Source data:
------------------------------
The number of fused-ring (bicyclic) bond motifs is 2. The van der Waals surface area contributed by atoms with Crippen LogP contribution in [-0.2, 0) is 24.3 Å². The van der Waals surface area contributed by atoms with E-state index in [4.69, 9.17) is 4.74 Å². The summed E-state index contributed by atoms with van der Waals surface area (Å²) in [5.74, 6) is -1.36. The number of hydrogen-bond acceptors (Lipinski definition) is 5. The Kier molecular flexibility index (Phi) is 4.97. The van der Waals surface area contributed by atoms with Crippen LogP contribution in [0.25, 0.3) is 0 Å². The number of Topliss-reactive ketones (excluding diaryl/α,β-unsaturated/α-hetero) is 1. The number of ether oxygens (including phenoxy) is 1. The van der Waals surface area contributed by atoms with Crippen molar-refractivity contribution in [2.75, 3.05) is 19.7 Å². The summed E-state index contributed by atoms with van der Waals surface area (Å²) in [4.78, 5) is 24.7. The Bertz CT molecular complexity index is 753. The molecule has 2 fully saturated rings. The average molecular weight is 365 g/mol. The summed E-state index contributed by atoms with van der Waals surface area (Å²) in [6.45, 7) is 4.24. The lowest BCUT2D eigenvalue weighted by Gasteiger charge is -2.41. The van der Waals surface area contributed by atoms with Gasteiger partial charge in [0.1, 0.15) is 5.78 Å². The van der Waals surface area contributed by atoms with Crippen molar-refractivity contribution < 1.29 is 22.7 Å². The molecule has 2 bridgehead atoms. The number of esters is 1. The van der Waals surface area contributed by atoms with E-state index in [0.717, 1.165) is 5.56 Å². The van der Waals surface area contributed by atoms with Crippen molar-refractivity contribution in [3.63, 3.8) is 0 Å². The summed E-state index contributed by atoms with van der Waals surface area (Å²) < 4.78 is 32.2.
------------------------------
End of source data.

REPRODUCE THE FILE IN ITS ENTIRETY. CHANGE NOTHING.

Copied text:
The number of fused-ring (bicyclic) bond motifs is 2. The van der Waals surface area contributed by atoms with Crippen LogP contribution in [-0.2, 0) is 24.3 Å². The van der Waals surface area contributed by atoms with E-state index in [4.69, 9.17) is 4.74 Å². The summed E-state index contributed by atoms with van der Waals surface area (Å²) in [5.74, 6) is -1.36. The number of hydrogen-bond acceptors (Lipinski definition) is 5. The Kier molecular flexibility index (Phi) is 4.97. The van der Waals surface area contributed by atoms with Crippen LogP contribution in [0.25, 0.3) is 0 Å². The number of Topliss-reactive ketones (excluding diaryl/α,β-unsaturated/α-hetero) is 1. The number of ether oxygens (including phenoxy) is 1. The van der Waals surface area contributed by atoms with Crippen molar-refractivity contribution in [2.75, 3.05) is 19.7 Å². The summed E-state index contributed by atoms with van der Waals surface area (Å²) in [4.78, 5) is 24.7. The Bertz CT molecular complexity index is 753. The molecule has 2 fully saturated rings. The average molecular weight is 365 g/mol. The summed E-state index contributed by atoms with van der Waals surface area (Å²) in [6.45, 7) is 4.24. The lowest BCUT2D eigenvalue weighted by Gasteiger charge is -2.41. The van der Waals surface area contributed by atoms with Gasteiger partial charge in [0.1, 0.15) is 5.78 Å². The van der Waals surface area contributed by atoms with Crippen molar-refractivity contribution < 1.29 is 22.7 Å². The molecule has 2 bridgehead atoms. The number of esters is 1. The van der Waals surface area contributed by atoms with E-state index in [0.717, 1.165) is 5.56 Å². The van der Waals surface area contributed by atoms with Crippen molar-refractivity contribution in [3.63, 3.8) is 0 Å². The summed E-state index contributed by atoms with van der Waals surface area (Å²) < 4.78 is 32.2.